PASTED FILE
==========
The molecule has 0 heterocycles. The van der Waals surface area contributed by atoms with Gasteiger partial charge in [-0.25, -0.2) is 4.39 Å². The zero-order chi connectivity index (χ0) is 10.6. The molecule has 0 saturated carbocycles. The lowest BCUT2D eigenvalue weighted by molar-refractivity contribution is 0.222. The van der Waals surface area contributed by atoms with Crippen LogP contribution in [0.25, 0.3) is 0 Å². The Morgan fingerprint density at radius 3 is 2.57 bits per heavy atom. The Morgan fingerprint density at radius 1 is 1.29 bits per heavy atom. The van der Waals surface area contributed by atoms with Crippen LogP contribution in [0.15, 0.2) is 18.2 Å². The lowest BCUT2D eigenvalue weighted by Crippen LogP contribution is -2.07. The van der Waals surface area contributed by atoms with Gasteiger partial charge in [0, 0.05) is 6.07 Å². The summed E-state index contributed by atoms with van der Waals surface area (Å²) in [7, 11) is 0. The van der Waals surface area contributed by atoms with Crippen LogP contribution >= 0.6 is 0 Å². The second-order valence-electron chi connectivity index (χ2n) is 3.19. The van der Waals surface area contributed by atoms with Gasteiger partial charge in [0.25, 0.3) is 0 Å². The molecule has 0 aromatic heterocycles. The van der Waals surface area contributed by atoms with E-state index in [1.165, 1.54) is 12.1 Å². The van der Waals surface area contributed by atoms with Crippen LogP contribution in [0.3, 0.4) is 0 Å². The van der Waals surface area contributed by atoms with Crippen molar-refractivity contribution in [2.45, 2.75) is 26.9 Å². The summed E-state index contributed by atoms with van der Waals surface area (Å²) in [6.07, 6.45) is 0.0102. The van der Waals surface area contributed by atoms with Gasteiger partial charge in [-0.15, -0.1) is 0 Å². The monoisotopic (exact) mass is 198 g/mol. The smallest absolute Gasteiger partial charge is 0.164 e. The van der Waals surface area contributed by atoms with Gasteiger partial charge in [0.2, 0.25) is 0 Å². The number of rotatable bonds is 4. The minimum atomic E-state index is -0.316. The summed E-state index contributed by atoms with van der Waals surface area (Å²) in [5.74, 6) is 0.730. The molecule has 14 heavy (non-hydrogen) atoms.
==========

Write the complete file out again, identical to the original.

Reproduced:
The molecule has 0 heterocycles. The van der Waals surface area contributed by atoms with Gasteiger partial charge in [-0.25, -0.2) is 4.39 Å². The zero-order chi connectivity index (χ0) is 10.6. The molecule has 0 saturated carbocycles. The lowest BCUT2D eigenvalue weighted by molar-refractivity contribution is 0.222. The van der Waals surface area contributed by atoms with Crippen LogP contribution in [0.25, 0.3) is 0 Å². The Morgan fingerprint density at radius 3 is 2.57 bits per heavy atom. The Morgan fingerprint density at radius 1 is 1.29 bits per heavy atom. The van der Waals surface area contributed by atoms with Crippen LogP contribution in [0.15, 0.2) is 18.2 Å². The lowest BCUT2D eigenvalue weighted by Crippen LogP contribution is -2.07. The van der Waals surface area contributed by atoms with Gasteiger partial charge in [0, 0.05) is 6.07 Å². The summed E-state index contributed by atoms with van der Waals surface area (Å²) in [7, 11) is 0. The van der Waals surface area contributed by atoms with Crippen LogP contribution >= 0.6 is 0 Å². The second-order valence-electron chi connectivity index (χ2n) is 3.19. The van der Waals surface area contributed by atoms with Gasteiger partial charge in [0.25, 0.3) is 0 Å². The molecule has 0 aromatic heterocycles. The van der Waals surface area contributed by atoms with E-state index in [1.165, 1.54) is 12.1 Å². The van der Waals surface area contributed by atoms with Crippen LogP contribution in [0.3, 0.4) is 0 Å². The van der Waals surface area contributed by atoms with Crippen molar-refractivity contribution in [2.45, 2.75) is 26.9 Å². The summed E-state index contributed by atoms with van der Waals surface area (Å²) in [6.07, 6.45) is 0.0102. The van der Waals surface area contributed by atoms with Gasteiger partial charge in [-0.15, -0.1) is 0 Å². The monoisotopic (exact) mass is 198 g/mol. The smallest absolute Gasteiger partial charge is 0.164 e. The van der Waals surface area contributed by atoms with Gasteiger partial charge in [0.2, 0.25) is 0 Å². The number of rotatable bonds is 4. The minimum atomic E-state index is -0.316. The summed E-state index contributed by atoms with van der Waals surface area (Å²) in [5.74, 6) is 0.730. The molecule has 14 heavy (non-hydrogen) atoms.